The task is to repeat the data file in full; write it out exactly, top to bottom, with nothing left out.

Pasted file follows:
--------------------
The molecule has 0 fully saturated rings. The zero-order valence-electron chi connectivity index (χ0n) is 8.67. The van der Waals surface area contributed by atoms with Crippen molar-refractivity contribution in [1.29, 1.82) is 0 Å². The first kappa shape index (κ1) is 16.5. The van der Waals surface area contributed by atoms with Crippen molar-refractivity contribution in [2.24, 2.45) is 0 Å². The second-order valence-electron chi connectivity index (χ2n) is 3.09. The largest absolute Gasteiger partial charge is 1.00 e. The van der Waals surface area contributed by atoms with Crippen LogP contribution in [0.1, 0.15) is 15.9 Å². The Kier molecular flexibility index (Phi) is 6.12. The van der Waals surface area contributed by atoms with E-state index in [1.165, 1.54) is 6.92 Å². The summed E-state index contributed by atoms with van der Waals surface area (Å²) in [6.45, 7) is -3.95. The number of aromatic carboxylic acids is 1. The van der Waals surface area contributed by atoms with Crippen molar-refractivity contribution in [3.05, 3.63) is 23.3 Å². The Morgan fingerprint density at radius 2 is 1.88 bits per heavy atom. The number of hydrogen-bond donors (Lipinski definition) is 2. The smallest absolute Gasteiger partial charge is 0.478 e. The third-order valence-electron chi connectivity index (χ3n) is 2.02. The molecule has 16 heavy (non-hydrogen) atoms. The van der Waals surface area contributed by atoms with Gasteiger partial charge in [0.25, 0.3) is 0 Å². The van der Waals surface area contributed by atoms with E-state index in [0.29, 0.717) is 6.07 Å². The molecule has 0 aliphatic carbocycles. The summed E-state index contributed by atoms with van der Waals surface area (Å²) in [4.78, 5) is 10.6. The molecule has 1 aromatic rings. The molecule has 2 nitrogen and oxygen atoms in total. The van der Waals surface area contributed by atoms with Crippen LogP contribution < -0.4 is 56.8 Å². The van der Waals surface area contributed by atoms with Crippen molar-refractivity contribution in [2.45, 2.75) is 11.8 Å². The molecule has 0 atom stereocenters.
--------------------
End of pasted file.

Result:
The molecule has 0 fully saturated rings. The zero-order valence-electron chi connectivity index (χ0n) is 8.67. The van der Waals surface area contributed by atoms with Crippen molar-refractivity contribution in [1.29, 1.82) is 0 Å². The first kappa shape index (κ1) is 16.5. The van der Waals surface area contributed by atoms with Crippen molar-refractivity contribution in [2.24, 2.45) is 0 Å². The second-order valence-electron chi connectivity index (χ2n) is 3.09. The largest absolute Gasteiger partial charge is 1.00 e. The van der Waals surface area contributed by atoms with Crippen LogP contribution in [0.1, 0.15) is 15.9 Å². The Kier molecular flexibility index (Phi) is 6.12. The van der Waals surface area contributed by atoms with E-state index in [1.165, 1.54) is 6.92 Å². The summed E-state index contributed by atoms with van der Waals surface area (Å²) in [6.45, 7) is -3.95. The number of aromatic carboxylic acids is 1. The van der Waals surface area contributed by atoms with Crippen molar-refractivity contribution in [3.05, 3.63) is 23.3 Å². The Morgan fingerprint density at radius 2 is 1.88 bits per heavy atom. The number of hydrogen-bond donors (Lipinski definition) is 2. The smallest absolute Gasteiger partial charge is 0.478 e. The third-order valence-electron chi connectivity index (χ3n) is 2.02. The molecule has 16 heavy (non-hydrogen) atoms. The van der Waals surface area contributed by atoms with Gasteiger partial charge in [0.25, 0.3) is 0 Å². The van der Waals surface area contributed by atoms with E-state index in [0.29, 0.717) is 6.07 Å². The molecule has 0 aliphatic carbocycles. The summed E-state index contributed by atoms with van der Waals surface area (Å²) in [4.78, 5) is 10.6. The molecule has 1 aromatic rings. The molecule has 2 nitrogen and oxygen atoms in total. The van der Waals surface area contributed by atoms with Crippen LogP contribution < -0.4 is 56.8 Å². The van der Waals surface area contributed by atoms with Crippen molar-refractivity contribution in [2.45, 2.75) is 11.8 Å². The molecule has 0 atom stereocenters.